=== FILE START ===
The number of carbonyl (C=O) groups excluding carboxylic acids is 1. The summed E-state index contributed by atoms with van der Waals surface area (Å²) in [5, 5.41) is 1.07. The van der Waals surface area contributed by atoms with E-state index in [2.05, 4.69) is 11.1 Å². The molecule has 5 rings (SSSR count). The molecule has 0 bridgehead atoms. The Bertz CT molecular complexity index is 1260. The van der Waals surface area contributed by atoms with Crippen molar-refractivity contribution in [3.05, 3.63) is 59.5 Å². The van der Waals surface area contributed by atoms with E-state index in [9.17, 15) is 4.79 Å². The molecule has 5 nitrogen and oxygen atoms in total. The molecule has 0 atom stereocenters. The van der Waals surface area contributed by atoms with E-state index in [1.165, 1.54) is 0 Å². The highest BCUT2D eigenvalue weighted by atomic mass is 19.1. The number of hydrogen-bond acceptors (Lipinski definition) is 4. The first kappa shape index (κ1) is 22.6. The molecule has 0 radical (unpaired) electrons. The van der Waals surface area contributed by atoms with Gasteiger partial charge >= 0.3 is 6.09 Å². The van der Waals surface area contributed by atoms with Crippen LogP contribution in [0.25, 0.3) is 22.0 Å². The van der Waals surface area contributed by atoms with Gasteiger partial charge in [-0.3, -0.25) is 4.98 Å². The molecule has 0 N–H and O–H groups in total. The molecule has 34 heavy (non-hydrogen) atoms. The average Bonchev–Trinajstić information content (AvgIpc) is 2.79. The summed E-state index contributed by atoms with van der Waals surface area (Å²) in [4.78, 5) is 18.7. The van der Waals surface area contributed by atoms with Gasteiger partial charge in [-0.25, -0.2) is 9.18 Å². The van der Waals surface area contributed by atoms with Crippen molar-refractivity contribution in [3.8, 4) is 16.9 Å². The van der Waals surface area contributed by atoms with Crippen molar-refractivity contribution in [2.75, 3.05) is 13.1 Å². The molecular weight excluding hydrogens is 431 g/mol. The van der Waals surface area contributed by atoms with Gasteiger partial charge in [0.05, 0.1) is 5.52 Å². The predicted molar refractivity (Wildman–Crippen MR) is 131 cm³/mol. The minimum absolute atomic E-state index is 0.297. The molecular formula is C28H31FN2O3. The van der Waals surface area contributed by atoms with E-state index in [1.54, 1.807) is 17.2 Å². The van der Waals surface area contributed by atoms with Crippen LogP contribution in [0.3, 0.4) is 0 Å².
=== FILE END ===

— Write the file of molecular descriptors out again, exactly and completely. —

The number of carbonyl (C=O) groups excluding carboxylic acids is 1. The summed E-state index contributed by atoms with van der Waals surface area (Å²) in [5, 5.41) is 1.07. The van der Waals surface area contributed by atoms with E-state index in [2.05, 4.69) is 11.1 Å². The molecule has 5 rings (SSSR count). The molecule has 0 bridgehead atoms. The Bertz CT molecular complexity index is 1260. The van der Waals surface area contributed by atoms with Crippen molar-refractivity contribution in [3.05, 3.63) is 59.5 Å². The van der Waals surface area contributed by atoms with E-state index in [9.17, 15) is 4.79 Å². The molecule has 5 nitrogen and oxygen atoms in total. The molecule has 0 atom stereocenters. The van der Waals surface area contributed by atoms with E-state index in [1.165, 1.54) is 0 Å². The highest BCUT2D eigenvalue weighted by atomic mass is 19.1. The number of hydrogen-bond acceptors (Lipinski definition) is 4. The first kappa shape index (κ1) is 22.6. The molecule has 0 radical (unpaired) electrons. The van der Waals surface area contributed by atoms with Gasteiger partial charge >= 0.3 is 6.09 Å². The van der Waals surface area contributed by atoms with Crippen LogP contribution in [0.25, 0.3) is 22.0 Å². The van der Waals surface area contributed by atoms with Gasteiger partial charge in [-0.3, -0.25) is 4.98 Å². The molecule has 0 N–H and O–H groups in total. The molecule has 34 heavy (non-hydrogen) atoms. The average Bonchev–Trinajstić information content (AvgIpc) is 2.79. The summed E-state index contributed by atoms with van der Waals surface area (Å²) in [4.78, 5) is 18.7. The van der Waals surface area contributed by atoms with Gasteiger partial charge in [-0.25, -0.2) is 9.18 Å². The van der Waals surface area contributed by atoms with Crippen molar-refractivity contribution in [3.8, 4) is 16.9 Å². The van der Waals surface area contributed by atoms with Crippen molar-refractivity contribution in [2.75, 3.05) is 13.1 Å². The molecular weight excluding hydrogens is 431 g/mol. The van der Waals surface area contributed by atoms with Gasteiger partial charge in [0.05, 0.1) is 5.52 Å². The predicted molar refractivity (Wildman–Crippen MR) is 131 cm³/mol. The minimum absolute atomic E-state index is 0.297. The molecular formula is C28H31FN2O3. The van der Waals surface area contributed by atoms with E-state index in [1.54, 1.807) is 17.2 Å². The van der Waals surface area contributed by atoms with Crippen LogP contribution in [0.3, 0.4) is 0 Å².